Billy Wilder’s The Apartment was one of a huge list of movies that are considered classics which I haven’t seen, and indeed knew very little about (other than the level of admiration which many people have for it). Having a vague knowledge of the stars of the film (Jack Lemmon, Shirley MacLaine), for one reason or another I was expecting a light-hearted comedy filled with innuendo and witty banter, a tradition of filmmaking that was common around the period when this film was released. Thankfully I wasn’t disappointed, as these elements are all in play in The Apartment, but what really thrilled and surprised me was the much more serious subject matter that the film deals with. To say this is simply a comedy is completely false, as it’s a somewhat dark and daring study of the nature of love and infidelity, and the stunning performances and filmmaking on display had me enthralled from the first frame.
The film certainly begins as a comedy. C.C. Baxter (Lemmon) is a young bachelor trying to ascend the corporate ladder by allowing a group of his superiors to use his apartment for their extra-marital liaisons. After he falls for charismatic elevator attendant Fran (MacLaine), who is engaged in an illicit relationship with Mr. Sheldrake, the married head of the company, Baxter tries to free himself from the demands of his bosses, with hilarious results. While this is certainly risqué subject matter (for 1960), the film takes an unexpectedly sombre turn when Fran makes a suicide attempt in the apartment after learning the truth behind Sheldrake’s motives. What follows is a touching, and at times heart-wrenching flowering of Baxter and Fran’s relationship, and if the ending is a little predictable, the journey getting there is really something wonderful.
The Apartment features an excellent selection of fully-formed support characters, but the film really belongs to Lemmon and MacLaine. Lemmon’s reputation as cinema’s greatest everyman is really on show here, and it’s impossible not to root for him and sympathise with his plight. Playing Baxter as a charming yet awkward underdog, his character is the embodiment of the ‘nice guys finish last’ maxim, and although some elements of his life may be a little shady to say the least, Lemmon is flawless. MacLaine is completely up to Lemmon’s high standard as Fran, effortlessly making audiences fall in love with her just as Baxter has. She’s just so damn cute that even when she’s recovering from an overdose of sleeping pills, she exudes such a potent ‘girl next door’ allure that can’t be avoided. Her chemistry with Lemmon is palpable, and when they inevitably end up together, it’s one of those truly satisfying romantic moments seen all too rarely in modern cinema.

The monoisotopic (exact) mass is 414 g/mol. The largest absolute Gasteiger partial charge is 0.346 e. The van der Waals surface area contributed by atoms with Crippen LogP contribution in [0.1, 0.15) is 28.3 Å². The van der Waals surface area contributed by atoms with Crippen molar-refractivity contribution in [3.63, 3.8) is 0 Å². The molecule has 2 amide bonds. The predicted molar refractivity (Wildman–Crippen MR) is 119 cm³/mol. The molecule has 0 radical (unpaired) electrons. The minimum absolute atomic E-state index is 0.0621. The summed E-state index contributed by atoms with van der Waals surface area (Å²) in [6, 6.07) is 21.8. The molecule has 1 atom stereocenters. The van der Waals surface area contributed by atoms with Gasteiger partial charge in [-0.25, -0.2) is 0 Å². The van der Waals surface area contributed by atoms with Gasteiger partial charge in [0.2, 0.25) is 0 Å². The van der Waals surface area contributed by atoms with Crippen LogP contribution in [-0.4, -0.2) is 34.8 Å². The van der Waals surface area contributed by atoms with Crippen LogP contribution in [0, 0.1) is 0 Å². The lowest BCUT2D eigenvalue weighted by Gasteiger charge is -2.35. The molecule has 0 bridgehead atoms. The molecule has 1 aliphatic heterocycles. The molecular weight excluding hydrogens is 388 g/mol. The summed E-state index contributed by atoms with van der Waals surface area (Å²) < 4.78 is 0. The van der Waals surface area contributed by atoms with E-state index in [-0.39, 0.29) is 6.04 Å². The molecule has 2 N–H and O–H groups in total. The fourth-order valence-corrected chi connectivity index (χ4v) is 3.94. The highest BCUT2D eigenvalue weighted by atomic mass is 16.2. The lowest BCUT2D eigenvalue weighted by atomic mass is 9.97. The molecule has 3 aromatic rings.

I’m not usually one to get nostalgic when it comes to film periods, but while I do have great fondness for many more recent romantic comedies, Hollywood really doesn’t make movies like The Apartment any more. Wilder’s screenplay (co-written with I.A.L. Diamond) is clever, witty and engaging, particularly in the subtle motifs and unique idiosyncrasies of all the characters, and the film is just so expertly crafted. I’m determined now to seek out more Wilder films, along with catching up on my Jack Lemmon and Shirley MacLaine. I can’t recommend The Apartment highly enough!
Original Language en
Runtime 2 hr 5 min (125 min)
Genre Comedy, Drama, Romance
Director Billy Wilder
Writer Billy Wilder, I.A.L. Diamond
Actors Jack Lemmon, Shirley MacLaine, Fred MacMurray, Ray Walston
Awards Won 5 Oscars. Another 19 wins & 8 nominations.
Production Company Mirisch Corporation
Sound Mix Mono (Westrex Recording System)
Aspect Ratio 2.39 : 1
Camera Panavision Lenses
Laboratory DeLuxe, Hollywood (CA), USA
Film Length N/A
Negative Format 35 mm
Cinematographic Process Panavision (anamorphic)
Printed Film Format 35 mm